Alcohol kills someone every seven hours

  • Deborah Condon

There are more retail outlets in Ireland where you can purchase alcohol than fruit, vegetables or milk, a public health specialist has said.

According to Dr Declan Bedford, this startling fact provides some indication of Ireland's ambivalent attitude to drinking.

He noted that every seven hours, someone dies from an alcohol-related illness in this country and the average Irish adult who drinks consumes the equivalent of a bottle of vodka every week.

However, this problem is not just confined to adults. European research shows that half of Irish 15-16 year-olds have consumed alcohol in the last month, while one in four have been drunk in the same period.

"Children have told us that they find it easy to get alcohol and this is confirmed by research. One in four mid-teenagers bought alcohol in off-sales outlets and one in three consumed alcohol in a bar or disco in the past 30 days. Alcohol needs to be less available and more strictly controlled to protect our children," Dr Bedford insisted.

He noted that alcohol has a major impact on family life and relationships and is a factor in half of all suicides and one in four deaths involving young men. It also causes major problems for the health service.

"Anybody working in EDs (emergency departments) can testify to the number of alcohol related cases, many of them violent, who turn up on weekend nights and studies have estimated that one in every eight people attending an ED is there as a result of alcohol.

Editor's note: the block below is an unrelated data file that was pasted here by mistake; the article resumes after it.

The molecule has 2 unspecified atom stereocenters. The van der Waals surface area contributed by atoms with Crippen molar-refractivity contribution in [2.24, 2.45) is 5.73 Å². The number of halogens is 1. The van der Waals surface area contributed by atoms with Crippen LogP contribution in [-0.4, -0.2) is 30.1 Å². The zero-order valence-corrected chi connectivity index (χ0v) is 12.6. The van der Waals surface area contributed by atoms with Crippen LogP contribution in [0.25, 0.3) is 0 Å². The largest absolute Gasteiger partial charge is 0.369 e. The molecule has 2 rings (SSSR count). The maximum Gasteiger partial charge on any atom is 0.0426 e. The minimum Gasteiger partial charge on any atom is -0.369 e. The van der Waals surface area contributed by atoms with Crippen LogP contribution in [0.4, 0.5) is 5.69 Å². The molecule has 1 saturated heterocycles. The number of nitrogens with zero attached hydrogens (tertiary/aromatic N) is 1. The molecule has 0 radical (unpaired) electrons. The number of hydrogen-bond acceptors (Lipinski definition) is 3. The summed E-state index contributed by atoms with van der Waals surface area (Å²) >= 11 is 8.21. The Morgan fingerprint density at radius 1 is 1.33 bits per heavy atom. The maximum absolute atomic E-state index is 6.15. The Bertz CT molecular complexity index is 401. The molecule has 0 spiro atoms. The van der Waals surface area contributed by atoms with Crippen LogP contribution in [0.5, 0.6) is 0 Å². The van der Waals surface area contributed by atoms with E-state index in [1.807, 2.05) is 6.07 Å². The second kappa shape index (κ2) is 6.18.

"Some 2,000 acute hospital beds every day are occupied by people who are there as a result of alcohol-related illness or injuries and admissions wholly attributable to alcohol have more than doubled since 1995," Dr Bedford explained.

Financially, alcohol-related harm costs the economy 3.7 billion per year. Dr Bedford said that averaged out over all alcohol consumption in this country, this means that every standard unit of alcohol consumed causes 85 cent worth of harm. He believes that the failure of successive governments to develop a national alcohol policy has had a ‘devastating' impact on Irish society.

"We need a national strategy that should include minimum pricing in Ireland to control the sales of alcohol at discount prices in supermarkets and other off-licences. The minimum price should cover at least the cost of the harm."

Dr Bedford made his comments while delivering the annual Irish Medical Organisation Doolin Lecture at the Royal College of Surgeons in Dublin.


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